When Peer Review is Too Slow – How About a Red Team?
[Excerpts taken from the article, “Pandemic researchers — recruit your own best critics” by Daniël Lakens, published in Nature]
“As researchers rush to find the best ways to quell the COVID-19 crisis, they want to get results out ultra-fast. Preprints — public but unvetted studies — are getting lots of attention…To keep up the speed of research and reduce sloppiness, scientists must find ways to build criticism into the process. scientific ideal, but it is rarely scientific practice.”
“An initial version of a recent preprint by researchers at Stanford University in California estimated that COVID-19’s fatality rate was 0.12–0.2% (E. Bendavid et al. Preprint at medrXiv http://doi.org/dskd; 2020). This low estimate was removed from a subsequent version, but it had already received widespread attention and news coverage. Many immediately pointed out flaws in how the sample was obtained and the statistics were calculated. Everyone would have benefited if the team had received this criticism before the data were collected and the results were shared.”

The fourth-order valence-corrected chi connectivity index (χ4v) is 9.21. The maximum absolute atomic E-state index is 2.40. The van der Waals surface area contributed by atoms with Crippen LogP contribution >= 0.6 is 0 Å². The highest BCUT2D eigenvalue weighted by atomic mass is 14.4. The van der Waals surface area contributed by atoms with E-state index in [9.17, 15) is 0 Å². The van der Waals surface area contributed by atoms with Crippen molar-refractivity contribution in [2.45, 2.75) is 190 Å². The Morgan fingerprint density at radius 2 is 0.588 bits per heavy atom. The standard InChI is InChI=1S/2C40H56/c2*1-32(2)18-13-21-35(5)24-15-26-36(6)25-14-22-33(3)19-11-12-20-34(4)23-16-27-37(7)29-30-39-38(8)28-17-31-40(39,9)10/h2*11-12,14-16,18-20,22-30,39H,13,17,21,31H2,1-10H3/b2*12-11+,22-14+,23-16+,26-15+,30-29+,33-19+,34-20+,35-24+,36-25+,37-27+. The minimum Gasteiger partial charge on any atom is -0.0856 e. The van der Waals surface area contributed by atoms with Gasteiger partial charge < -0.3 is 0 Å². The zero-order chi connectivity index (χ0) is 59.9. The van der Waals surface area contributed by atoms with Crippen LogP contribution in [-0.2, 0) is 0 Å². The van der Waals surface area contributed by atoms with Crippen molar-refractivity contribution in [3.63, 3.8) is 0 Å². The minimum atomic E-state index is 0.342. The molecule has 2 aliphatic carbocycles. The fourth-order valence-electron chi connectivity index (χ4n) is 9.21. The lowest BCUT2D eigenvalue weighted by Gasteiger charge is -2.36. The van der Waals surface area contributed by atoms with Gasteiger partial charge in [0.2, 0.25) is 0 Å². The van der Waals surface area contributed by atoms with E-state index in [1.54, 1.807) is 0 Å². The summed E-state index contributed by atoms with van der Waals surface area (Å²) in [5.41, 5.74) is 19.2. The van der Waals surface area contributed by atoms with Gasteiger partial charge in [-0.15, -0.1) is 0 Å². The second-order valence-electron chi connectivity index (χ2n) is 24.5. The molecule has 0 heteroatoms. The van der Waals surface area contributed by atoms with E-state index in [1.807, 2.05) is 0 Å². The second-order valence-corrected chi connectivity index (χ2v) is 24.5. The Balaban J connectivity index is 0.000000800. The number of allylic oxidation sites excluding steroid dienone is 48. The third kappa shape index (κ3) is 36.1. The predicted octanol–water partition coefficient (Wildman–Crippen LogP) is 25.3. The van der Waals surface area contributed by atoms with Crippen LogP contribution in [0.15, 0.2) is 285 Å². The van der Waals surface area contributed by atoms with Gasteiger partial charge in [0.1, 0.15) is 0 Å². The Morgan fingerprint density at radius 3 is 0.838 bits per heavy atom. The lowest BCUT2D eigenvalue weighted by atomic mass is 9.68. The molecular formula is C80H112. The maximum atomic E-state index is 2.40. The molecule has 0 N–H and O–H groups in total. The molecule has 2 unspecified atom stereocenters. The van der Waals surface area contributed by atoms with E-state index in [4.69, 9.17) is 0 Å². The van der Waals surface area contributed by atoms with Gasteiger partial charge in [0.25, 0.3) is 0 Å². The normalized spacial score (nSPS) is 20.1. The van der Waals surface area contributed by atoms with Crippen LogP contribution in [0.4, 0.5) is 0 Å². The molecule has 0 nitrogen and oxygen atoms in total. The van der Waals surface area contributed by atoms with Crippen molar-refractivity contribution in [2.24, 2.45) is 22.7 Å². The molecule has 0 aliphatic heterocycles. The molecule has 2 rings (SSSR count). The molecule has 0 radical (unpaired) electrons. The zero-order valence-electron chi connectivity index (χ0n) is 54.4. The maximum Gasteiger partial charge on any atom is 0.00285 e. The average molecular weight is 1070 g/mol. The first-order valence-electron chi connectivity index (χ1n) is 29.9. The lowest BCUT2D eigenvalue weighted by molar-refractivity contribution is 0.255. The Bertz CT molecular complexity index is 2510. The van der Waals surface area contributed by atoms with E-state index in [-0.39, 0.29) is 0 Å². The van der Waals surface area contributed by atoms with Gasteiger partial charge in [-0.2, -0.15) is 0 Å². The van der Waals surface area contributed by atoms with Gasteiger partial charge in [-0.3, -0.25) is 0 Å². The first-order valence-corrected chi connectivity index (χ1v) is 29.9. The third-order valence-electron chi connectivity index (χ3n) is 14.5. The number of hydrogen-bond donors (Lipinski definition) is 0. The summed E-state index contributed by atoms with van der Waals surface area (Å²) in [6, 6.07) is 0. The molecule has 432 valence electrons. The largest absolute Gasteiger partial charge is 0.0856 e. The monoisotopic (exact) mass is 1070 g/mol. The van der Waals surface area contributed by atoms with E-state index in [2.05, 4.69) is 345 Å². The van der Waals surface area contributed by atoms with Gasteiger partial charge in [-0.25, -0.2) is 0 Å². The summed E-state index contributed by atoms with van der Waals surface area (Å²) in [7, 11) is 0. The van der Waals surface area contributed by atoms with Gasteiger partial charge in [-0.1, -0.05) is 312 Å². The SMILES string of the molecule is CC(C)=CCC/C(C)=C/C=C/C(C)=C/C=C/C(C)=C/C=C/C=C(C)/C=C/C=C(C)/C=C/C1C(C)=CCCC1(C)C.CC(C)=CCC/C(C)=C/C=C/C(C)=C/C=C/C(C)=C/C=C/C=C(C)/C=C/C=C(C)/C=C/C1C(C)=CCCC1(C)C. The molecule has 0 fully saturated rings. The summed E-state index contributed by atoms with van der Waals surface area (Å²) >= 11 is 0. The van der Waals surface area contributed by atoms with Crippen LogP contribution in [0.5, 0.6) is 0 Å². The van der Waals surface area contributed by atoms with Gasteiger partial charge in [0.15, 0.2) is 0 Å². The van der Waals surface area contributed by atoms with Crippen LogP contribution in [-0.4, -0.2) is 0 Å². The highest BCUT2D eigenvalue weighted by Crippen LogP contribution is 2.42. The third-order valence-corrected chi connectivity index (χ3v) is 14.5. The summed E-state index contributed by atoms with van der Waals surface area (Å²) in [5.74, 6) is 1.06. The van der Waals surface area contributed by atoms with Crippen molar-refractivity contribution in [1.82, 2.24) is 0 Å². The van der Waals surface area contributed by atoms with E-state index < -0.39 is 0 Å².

“It is time to adopt a ‘red team’ approach in science that integrates criticism into each step of the research process. A red team is a designated ‘devil’s advocate’ charged to find holes and errors in ongoing work and to challenge dominant assumptions, with the goal of improving project quality.”
“With research moving faster than ever, scientists should invest in reducing their own bias and allowing others to transparently evaluate how much pushback their ideas have been subjected to. A scientific claim is as reliable as only the most severe criticism it has been able to withstand.”
To read the article, click here.